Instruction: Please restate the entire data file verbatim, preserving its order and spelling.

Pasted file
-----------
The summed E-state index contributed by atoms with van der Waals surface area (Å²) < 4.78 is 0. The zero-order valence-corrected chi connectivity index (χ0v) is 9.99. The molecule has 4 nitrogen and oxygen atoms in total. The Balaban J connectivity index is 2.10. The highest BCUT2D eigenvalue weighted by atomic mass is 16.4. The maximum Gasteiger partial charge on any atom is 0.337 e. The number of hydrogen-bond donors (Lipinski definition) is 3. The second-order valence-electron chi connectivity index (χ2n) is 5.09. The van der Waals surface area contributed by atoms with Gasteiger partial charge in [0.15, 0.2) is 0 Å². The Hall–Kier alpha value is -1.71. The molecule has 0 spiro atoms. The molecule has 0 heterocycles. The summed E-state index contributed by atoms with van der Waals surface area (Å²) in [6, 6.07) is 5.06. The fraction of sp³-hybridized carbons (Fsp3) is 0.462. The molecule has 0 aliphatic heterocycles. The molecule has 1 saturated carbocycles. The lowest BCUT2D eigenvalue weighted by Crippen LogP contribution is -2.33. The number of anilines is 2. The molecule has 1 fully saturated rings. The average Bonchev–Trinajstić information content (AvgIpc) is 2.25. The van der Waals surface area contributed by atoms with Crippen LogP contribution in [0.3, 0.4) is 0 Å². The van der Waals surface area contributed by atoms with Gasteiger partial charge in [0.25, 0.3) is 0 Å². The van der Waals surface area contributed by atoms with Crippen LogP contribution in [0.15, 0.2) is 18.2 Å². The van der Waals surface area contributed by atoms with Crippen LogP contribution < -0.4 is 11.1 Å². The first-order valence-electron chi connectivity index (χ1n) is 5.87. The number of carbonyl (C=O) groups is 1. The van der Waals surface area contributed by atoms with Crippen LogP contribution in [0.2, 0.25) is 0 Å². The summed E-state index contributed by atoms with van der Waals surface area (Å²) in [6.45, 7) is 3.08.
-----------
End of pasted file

The summed E-state index contributed by atoms with van der Waals surface area (Å²) < 4.78 is 0. The zero-order valence-corrected chi connectivity index (χ0v) is 9.99. The molecule has 4 nitrogen and oxygen atoms in total. The Balaban J connectivity index is 2.10. The highest BCUT2D eigenvalue weighted by atomic mass is 16.4. The maximum Gasteiger partial charge on any atom is 0.337 e. The number of hydrogen-bond donors (Lipinski definition) is 3. The second-order valence-electron chi connectivity index (χ2n) is 5.09. The van der Waals surface area contributed by atoms with Gasteiger partial charge in [0.15, 0.2) is 0 Å². The Hall–Kier alpha value is -1.71. The molecule has 0 spiro atoms. The molecule has 0 heterocycles. The summed E-state index contributed by atoms with van der Waals surface area (Å²) in [6, 6.07) is 5.06. The fraction of sp³-hybridized carbons (Fsp3) is 0.462. The molecule has 0 aliphatic heterocycles. The molecule has 1 saturated carbocycles. The lowest BCUT2D eigenvalue weighted by Crippen LogP contribution is -2.33. The number of anilines is 2. The molecule has 1 fully saturated rings. The average Bonchev–Trinajstić information content (AvgIpc) is 2.25. The van der Waals surface area contributed by atoms with Crippen LogP contribution in [0.3, 0.4) is 0 Å². The van der Waals surface area contributed by atoms with Gasteiger partial charge in [0.25, 0.3) is 0 Å². The van der Waals surface area contributed by atoms with Crippen LogP contribution in [0.15, 0.2) is 18.2 Å². The van der Waals surface area contributed by atoms with Crippen LogP contribution < -0.4 is 11.1 Å². The first-order valence-electron chi connectivity index (χ1n) is 5.87. The number of carbonyl (C=O) groups is 1. The van der Waals surface area contributed by atoms with Crippen LogP contribution in [0.2, 0.25) is 0 Å². The summed E-state index contributed by atoms with van der Waals surface area (Å²) in [6.45, 7) is 3.08.